Carlisle United got their League One season under way with a 1-1 draw against Fleetwood Town – but what did we learn from the game?

Let’s take a closer look.


Jordan Gibson came out with plenty of credit from this opening game of the season.

The midfielder, deployed in a central attacking position, performed intelligently in the role he earned amid a bright pre-season.

Gibson proved adept in his movement and was often the Carlisle player with the ability to find useful spaces in the Fleetwood danger zone.

This set Scott Brown’s side arguably their toughest defensive challenge, given that Gibson was, on average, Carlisle’s most advanced player on the pitch (see below), yet also frequently dropped off to get on the ball.

News and Star: A map of Carlisle United's average player positions against Fleetwood Town, with Jordan Gibson (No7) the furthest forwardA map of Carlisle United's average player positions against Fleetwood Town, with Jordan Gibson (No7) the furthest forward (Image:

He had more shots than anyone in the United side – six, including four outside the box – and was a good tactical foil for the frontrunning debutant Luke Plange.

The only frustration was that Gibson was unable to take the one serious chance that came his way, when Fin Back picked him out in front of goal.

Carlisle will need cast-iron opportunities like that to go in if they are to make the best fist of life in League One.

Simpson must, then, balance that aspect with the many other good, creative things Gibson brought to the party as he continues to work out Carlisle’s best attacking shape.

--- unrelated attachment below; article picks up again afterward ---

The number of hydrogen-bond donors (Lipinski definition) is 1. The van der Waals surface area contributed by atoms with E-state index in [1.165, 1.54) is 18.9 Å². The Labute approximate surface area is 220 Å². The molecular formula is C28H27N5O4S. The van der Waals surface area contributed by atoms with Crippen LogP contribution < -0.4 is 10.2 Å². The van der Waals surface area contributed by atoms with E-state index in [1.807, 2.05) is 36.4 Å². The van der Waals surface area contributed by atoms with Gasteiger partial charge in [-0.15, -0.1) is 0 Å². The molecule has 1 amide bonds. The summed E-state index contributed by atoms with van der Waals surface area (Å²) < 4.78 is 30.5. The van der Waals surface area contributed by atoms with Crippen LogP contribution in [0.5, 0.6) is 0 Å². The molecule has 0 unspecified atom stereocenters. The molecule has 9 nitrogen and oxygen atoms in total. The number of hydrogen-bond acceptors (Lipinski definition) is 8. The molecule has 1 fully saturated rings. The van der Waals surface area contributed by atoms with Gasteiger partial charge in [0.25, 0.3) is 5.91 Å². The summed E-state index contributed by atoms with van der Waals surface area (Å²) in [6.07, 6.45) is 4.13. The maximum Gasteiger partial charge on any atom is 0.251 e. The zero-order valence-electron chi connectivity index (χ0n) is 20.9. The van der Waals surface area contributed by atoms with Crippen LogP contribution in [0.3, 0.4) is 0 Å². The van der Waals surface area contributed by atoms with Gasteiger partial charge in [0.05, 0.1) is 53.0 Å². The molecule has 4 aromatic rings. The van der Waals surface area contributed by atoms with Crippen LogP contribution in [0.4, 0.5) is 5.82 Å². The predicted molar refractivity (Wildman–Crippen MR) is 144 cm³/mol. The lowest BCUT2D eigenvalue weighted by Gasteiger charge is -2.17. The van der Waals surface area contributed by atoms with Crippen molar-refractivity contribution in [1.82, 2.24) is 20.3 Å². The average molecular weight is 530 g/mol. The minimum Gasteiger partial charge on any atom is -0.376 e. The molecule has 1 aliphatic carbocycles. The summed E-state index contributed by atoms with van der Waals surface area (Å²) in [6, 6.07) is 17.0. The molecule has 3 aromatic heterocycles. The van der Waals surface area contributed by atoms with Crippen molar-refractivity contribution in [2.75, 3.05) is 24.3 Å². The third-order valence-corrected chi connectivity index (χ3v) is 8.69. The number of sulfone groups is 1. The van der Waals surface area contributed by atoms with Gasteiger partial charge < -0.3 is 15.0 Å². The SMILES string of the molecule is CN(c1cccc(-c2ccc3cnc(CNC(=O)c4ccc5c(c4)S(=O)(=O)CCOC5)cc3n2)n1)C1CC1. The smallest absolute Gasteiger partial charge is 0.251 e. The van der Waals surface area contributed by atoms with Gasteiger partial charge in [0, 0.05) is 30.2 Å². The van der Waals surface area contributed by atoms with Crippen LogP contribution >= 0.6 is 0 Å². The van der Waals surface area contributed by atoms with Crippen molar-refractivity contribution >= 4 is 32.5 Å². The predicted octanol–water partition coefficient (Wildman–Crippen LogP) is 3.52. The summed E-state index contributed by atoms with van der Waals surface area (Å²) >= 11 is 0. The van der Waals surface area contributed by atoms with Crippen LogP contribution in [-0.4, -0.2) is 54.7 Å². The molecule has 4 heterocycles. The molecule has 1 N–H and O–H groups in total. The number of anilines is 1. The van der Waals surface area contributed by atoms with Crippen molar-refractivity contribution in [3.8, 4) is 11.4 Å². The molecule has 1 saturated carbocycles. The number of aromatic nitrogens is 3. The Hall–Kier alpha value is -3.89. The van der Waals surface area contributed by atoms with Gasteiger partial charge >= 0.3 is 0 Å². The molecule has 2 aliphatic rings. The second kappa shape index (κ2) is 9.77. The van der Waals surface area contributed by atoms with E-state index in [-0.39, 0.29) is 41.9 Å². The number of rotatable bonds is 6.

If anyone was wondering whether a couple of weeks of transfer/contract speculation would distract Owen Moxon from the task in hand, Saturday offered a pretty emphatic answer.

His opening strike from a 30-yard free-kick was a brilliant way to start Carlisle’s goalscoring season in the third tier.

Much of Moxon’s performance also bore the hallmark of his best work last term, when he was often a cut above anyone else on the pitch.

News and Star: Owen Moxon's class was on show once moreOwen Moxon's class was on show once more (Image: Barbara Abbott)

That applied both to his ball play and his tenacity, given that Moxon – again, a familiar stat this – topped Carlisle’s tackle count in Saturday’s game.

His passing accuracy was a good 78.4 per cent, he won his aerial share and the only shame was that a dead leg meant he was withdrawn before things were over.

Moxon’s future at Carlisle remains a matter of conjecture given recent events and the fact a new deal tabled by the club remains unsigned.

That saga, the way things look, may run for a fair while yet.

At least, while he’s in a blue shirt, there appears little cause to question his commitment to the United cause – and just as much reason, still, to celebrate his class.


Glory be. Carlisle United have scored from a direct free-kick!

Moxon’s pearler ended a very long wait for such a goal in a league game.

Not since Jamie Devitt against Exeter City in February 2019 had a Blues player addressed a dead ball and sent it directly into the opposition net.

(They’ve had other free-kick goals in the meantime, such as Nick Anderton against Stevenage in 2020, but the ball was touched to him before he let fly. And Jordan Gibson's free-kick against Morecambe in 2021 was in the Pizza Trophy).

News and Star: Owen Moxon celebrates his free-kick goalOwen Moxon celebrates his free-kick goal (Image: Barbara Abbott)

Carlisle are going to need all the weapons they can get in 2023/24 so it was pleasing to see that one chalked off on day one.

Moxon, remember, had a sighter against Dundee United from similar range in the previous weekend’s friendly, and Paul Simpson says the midfielder has been taking more “care” and showing more consistency in his practice of them.